NIST Unveils Draft of “Seal of Approval” for Consumer Software Security

In response to Executive Order 14028 on improving the nation’s security, NIST was required to produce a set of requirements for consumer software to obtain a security “seal of approval”.

Right now the EO calls for the security standard to be voluntary. The theory is that if consumers have a choice between a product that has the NIST seal of approval and one that does not, the consumer is likely to pick the one with the seal of approval.

At this point NIST is asking for comments. The standard covers everything about such a seal, including what it might look like.

The “seal of approval” would require things like whether the company has a secure software development process, that there are no known vulnerabilities, that it supports multifactor authentication and when end of software support will be.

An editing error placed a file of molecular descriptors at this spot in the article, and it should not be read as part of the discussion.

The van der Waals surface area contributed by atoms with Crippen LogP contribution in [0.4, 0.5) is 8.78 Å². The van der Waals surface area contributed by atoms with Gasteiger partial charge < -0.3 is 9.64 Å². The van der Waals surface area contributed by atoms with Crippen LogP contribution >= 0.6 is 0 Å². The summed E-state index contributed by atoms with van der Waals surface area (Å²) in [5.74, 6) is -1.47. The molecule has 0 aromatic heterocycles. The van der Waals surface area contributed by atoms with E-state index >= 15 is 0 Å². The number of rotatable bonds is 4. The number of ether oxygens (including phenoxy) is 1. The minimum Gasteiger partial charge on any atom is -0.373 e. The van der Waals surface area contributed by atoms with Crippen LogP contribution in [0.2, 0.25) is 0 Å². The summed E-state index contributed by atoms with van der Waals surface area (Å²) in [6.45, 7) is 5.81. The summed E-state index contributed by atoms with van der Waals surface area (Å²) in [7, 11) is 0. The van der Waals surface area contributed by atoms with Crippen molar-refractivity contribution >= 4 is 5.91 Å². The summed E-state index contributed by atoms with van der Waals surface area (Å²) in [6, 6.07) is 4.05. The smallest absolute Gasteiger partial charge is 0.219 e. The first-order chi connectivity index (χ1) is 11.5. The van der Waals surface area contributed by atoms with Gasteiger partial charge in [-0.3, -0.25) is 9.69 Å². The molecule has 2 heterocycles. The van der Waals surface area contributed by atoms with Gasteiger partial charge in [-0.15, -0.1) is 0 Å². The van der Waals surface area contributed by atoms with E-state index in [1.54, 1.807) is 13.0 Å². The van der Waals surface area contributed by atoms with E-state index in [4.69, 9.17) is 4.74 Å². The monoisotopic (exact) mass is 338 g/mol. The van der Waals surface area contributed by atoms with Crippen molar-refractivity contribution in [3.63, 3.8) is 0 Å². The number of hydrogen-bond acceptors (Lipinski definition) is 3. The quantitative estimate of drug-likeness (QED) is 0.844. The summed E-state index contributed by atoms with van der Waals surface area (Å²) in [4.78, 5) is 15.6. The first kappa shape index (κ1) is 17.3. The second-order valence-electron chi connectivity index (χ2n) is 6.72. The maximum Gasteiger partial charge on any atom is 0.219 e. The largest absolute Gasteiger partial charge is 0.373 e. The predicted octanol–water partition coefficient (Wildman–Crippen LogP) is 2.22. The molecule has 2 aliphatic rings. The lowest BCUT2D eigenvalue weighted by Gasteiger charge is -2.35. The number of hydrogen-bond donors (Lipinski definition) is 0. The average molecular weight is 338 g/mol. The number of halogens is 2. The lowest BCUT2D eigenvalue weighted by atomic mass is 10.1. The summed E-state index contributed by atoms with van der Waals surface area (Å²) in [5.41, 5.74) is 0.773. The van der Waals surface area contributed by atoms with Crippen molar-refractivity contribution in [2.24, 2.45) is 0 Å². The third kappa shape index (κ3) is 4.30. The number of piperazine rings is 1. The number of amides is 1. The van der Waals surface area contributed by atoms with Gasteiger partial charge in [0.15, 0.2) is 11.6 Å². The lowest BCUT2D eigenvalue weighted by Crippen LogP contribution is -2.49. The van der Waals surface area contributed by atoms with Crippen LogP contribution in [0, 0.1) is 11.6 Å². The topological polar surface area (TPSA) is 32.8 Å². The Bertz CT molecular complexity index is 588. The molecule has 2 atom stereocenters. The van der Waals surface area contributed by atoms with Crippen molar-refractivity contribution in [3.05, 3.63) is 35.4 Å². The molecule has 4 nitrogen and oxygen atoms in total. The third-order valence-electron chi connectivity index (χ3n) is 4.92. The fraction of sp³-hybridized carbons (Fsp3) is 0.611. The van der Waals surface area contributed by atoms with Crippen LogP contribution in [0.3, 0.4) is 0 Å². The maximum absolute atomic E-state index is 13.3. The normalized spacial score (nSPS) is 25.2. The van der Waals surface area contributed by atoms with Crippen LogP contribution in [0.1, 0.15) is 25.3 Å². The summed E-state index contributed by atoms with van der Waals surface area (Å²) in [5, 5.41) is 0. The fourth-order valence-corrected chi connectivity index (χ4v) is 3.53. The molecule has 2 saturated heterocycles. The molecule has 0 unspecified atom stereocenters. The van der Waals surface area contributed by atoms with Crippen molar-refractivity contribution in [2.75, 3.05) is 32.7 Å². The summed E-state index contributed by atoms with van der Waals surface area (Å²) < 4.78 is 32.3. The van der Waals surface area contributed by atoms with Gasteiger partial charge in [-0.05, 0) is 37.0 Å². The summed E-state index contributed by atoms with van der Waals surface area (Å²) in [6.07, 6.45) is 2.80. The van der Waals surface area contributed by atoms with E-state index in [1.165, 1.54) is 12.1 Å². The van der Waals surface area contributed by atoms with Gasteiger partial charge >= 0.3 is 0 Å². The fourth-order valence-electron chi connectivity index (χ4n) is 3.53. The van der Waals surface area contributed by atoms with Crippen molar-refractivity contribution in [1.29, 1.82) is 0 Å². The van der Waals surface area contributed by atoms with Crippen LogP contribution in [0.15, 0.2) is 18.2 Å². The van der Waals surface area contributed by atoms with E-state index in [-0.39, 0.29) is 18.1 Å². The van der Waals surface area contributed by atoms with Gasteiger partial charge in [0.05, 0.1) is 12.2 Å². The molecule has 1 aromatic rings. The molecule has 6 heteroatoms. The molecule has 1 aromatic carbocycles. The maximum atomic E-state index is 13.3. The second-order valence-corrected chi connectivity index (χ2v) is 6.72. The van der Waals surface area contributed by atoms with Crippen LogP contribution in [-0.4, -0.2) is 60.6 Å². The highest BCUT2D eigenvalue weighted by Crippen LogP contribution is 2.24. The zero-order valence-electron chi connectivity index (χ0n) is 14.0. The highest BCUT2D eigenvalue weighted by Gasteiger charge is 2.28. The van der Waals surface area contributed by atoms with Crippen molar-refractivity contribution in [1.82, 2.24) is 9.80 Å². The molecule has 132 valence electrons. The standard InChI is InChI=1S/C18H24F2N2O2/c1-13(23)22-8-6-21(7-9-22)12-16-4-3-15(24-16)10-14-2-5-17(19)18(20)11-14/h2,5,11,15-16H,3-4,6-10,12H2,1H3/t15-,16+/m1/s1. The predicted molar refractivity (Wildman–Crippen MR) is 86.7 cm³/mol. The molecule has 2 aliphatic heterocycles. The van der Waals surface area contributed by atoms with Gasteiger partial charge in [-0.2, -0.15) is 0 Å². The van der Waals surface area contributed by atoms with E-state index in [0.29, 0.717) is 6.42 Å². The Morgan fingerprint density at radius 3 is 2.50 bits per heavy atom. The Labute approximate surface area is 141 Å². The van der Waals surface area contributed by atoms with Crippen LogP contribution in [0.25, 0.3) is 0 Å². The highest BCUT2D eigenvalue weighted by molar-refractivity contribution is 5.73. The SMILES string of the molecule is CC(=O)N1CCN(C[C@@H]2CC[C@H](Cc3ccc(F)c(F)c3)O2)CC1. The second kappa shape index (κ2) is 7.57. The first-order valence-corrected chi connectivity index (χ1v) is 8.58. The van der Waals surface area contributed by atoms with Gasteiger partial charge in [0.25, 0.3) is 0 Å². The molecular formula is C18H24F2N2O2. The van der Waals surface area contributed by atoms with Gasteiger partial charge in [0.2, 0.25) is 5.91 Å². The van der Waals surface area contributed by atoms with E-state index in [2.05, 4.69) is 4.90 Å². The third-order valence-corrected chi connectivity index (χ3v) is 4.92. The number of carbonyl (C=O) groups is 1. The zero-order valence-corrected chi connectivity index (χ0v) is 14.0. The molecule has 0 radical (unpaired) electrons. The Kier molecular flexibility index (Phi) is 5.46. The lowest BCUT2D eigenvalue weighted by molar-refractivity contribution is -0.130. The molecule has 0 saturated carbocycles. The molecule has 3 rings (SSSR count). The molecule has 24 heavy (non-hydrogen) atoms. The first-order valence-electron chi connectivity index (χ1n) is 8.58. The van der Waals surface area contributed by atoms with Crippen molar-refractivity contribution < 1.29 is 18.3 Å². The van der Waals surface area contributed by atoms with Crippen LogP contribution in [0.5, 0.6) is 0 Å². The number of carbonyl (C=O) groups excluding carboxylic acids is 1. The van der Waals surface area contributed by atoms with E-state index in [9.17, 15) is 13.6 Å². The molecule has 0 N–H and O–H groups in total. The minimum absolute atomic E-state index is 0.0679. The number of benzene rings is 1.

The seal also wants to know what personally identifiable information the software collects, where the data is stored and a data manifest.

For each of the fields that is being proposed, there are 4 attributes: What the attestation is, a description of the attestation, what the desired outcome is and what the assertions are. Here is an example: Software Provider

Attestation: Software Provider

Description: Information relating to the entity that is making attestations in the label.

Desired Outcome: Consumers can quickly and easily determine the author/organization of the software that is making claims.

Assertions: The name of the software developer/vendor/owner making the claims in the label as well as the name and contact information for an individual within this entity that is responsible for these claims is readily available to the consumer.

The label is a “binary” label – either the system passed or it did not. The label needs to be viewable by the consumer before the purchase and any time after the purchase.

The label also needs to provide a way for the consumer to obtain additional security information online.

The proposed standard runs 24 pages and has additional appendices and references.

If either make consumer software or use consumer software, this might be something you want to learn more about.

You can find the draft standard here.

Credit: Portswigger

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